In the past few weeks, some riveting discussions have taken place about the issues of censorship, freedom of expression, political correctness and the promotion (or demotion) of critical thinking.
The discussions have been heated, self-righteous, indignant, moralizing, demoralizing, inspirational, educational, respectful, or sarcastic. It is hard to exhaust the number of adjectives that have been elicited by them.
The exchanges happened in various scenarios: in open forums hosted by the San Francisco Board of Education, in a large number of compelling “Letters to the Editor” written for local and national publications, over radio waves, on social media … or over dinner among friends and families. Those public and private spaces were enriched by the dialogues.
This time, the preoccupation was not whether The Golden State Warriors would win yet another basketball championship, but whether that Indigenous dead warrior painted on a mural should be erased, because his death awakened painful memories among descendants from Indigenous people. Images of Black people forced to do slave labor were also depicted in the mural, adding to the perceived pain among those descendants.
The central point of discussion involved a mural still housed on the walls of George Washington High School in San Francisco. Not for long, if the unanimous decision (by the Board of Education) to “erase it” or cover it, is carried out.
Painted by the Russian immigrant Víctor Arnautoff (“a card-carrying member of the Communist Party,” a description that perhaps qualifies Arnautoff as being more hardcore than a communist with no card?), the mural was painted as part of the Works Progress Administration Federal Art Project, a New Deal program of the 1930s and ‘40s.
I participated in some of the discussions, mostly on private realms, and I saw how some of my Facebook friends engaged in heated arguments over “the mural.” Generally, the level of discussion was polite, but sometimes a bit too rife with sarcasm, ageism, stereotyping, or just simple ignorance of the interlocutor. I found myself saying: “Don’t these two know each other?” It did not seem to be the case. In spite of that, I enjoyed the back and forth. I did not enjoy the fact that their minds seemed too made up and a bit self-righteous.
I do have an opinion on the issue, but my main interest in writing this column is to advocate for more open and frank discussion of difficult issues among us all. When I say “all,” I mean it as in “all in our particular community, the 24th Street Latino Cultural District,” although we also need to discuss those issues at larger levels—national and international.
After all, right now most of the world does not think much of Americans’ capacity to think critically, considering the fact that the “democracy” we live in is likely to re-elect the antithesis of critical thinking. In fact, many would say: “the people of the United States deserve the leader they have.” Is that true?
Against that disappointing assessment of our acumen, we need to work and prove it wrong. We need to develop consciousness through the promotion of critical thinking.
Sadly, the places where you would expect to find open and heated intellectual discussions, whether they are high school, boards of education, or universities, at times seem to be disinterested. Avoidance of those discussions is the norm.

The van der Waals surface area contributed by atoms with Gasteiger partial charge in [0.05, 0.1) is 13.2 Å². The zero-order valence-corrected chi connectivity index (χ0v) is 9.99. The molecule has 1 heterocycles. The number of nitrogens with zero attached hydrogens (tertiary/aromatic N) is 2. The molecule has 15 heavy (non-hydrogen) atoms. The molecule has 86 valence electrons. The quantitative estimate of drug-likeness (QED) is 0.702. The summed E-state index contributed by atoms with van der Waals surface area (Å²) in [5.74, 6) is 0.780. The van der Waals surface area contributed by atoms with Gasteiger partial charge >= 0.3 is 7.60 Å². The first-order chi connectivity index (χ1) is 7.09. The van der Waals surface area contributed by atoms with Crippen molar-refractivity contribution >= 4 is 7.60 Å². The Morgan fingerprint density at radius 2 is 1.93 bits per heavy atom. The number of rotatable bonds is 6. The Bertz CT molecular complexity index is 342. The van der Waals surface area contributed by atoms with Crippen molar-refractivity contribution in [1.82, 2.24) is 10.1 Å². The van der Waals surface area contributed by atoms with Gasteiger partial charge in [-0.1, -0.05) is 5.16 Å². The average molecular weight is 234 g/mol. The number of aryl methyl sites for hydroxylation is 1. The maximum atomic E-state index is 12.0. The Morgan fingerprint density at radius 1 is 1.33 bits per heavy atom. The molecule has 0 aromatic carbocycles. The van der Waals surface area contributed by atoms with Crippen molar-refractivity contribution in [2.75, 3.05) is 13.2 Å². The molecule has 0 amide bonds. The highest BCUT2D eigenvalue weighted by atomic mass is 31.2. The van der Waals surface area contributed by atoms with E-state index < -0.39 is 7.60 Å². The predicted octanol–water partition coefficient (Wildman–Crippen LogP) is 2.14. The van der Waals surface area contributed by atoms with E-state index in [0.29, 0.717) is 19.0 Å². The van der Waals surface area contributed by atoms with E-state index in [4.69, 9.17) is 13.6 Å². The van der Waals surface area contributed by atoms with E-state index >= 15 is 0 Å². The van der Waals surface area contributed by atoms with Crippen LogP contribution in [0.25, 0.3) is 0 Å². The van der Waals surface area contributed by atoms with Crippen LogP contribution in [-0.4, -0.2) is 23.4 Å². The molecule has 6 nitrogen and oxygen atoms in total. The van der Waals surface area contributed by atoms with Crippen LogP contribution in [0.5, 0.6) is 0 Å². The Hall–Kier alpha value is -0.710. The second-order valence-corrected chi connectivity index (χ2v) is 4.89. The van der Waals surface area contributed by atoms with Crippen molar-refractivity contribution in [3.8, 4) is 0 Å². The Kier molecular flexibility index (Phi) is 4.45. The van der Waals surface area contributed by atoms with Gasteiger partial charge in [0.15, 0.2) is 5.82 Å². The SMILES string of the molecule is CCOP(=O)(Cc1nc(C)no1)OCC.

A couple of times in my long career of teaching or directing theater at a university level, some audience members, students and/or faculty, questioned my directorial choices. Tears were involved. As I learned, some students had gone to their teacher (a colleague) and cried their questions: “Why is that going on? What does it mean? Those characters are hurtful!”
It would have been a wonderful opportunity to invite me, the director of that “hurtful” production, to discuss the play in a classroom setting. It did not happen. Instead “an open letter” was written by the colleague who witnessed the crying of the offended students. The open-letter rejected the production, saying that it should not have been produced, that “it did not represent the department.” I wrote a response letter, inviting my colleague to an open lecture/discussion, where we could debate the issue. I never received a response. The colleague was not interested in dialogue.
The crying students, shedding tears that needed clarification and education, lost the possibility of a heated and informative clash of ideas. Today, I still miss the meeting that never happened.
In the process of learning, sometimes tears will appear. Confusion, anger, even fear, might also happen. Welcome them!
In “The Myth of Sisyphus,” the French philosopher Albert Camus expresses that, “Beginning to think is beginning to get undermined.” Provoked by new information, we question the validity of long-held certainties and we might feel the earth move under our feet, like the song goes.
The process will not be easy, but let us not stop promoting critical thinking. Our students need to be provoked and invited to express themselves, even when it seems very difficult.
Let us not censor ourselves more that we already are by the mediocrity in charge.
I end with this very appropriate quote:
“Feelings of pain and offense are a tremendous political force. This force can be used destructively to paint over the realities of the past – and win a dubious symbolic victory that does little to address the deeper grievances of racism and discrimination- or constructively to offer new, critical perspectives and perhaps even change the way we live. In this, art is not the problem; it is an ally.”
—Svetlana Mintcheva, director of programs at the National Coalition Against Censorship.
Story by: Carlos Barón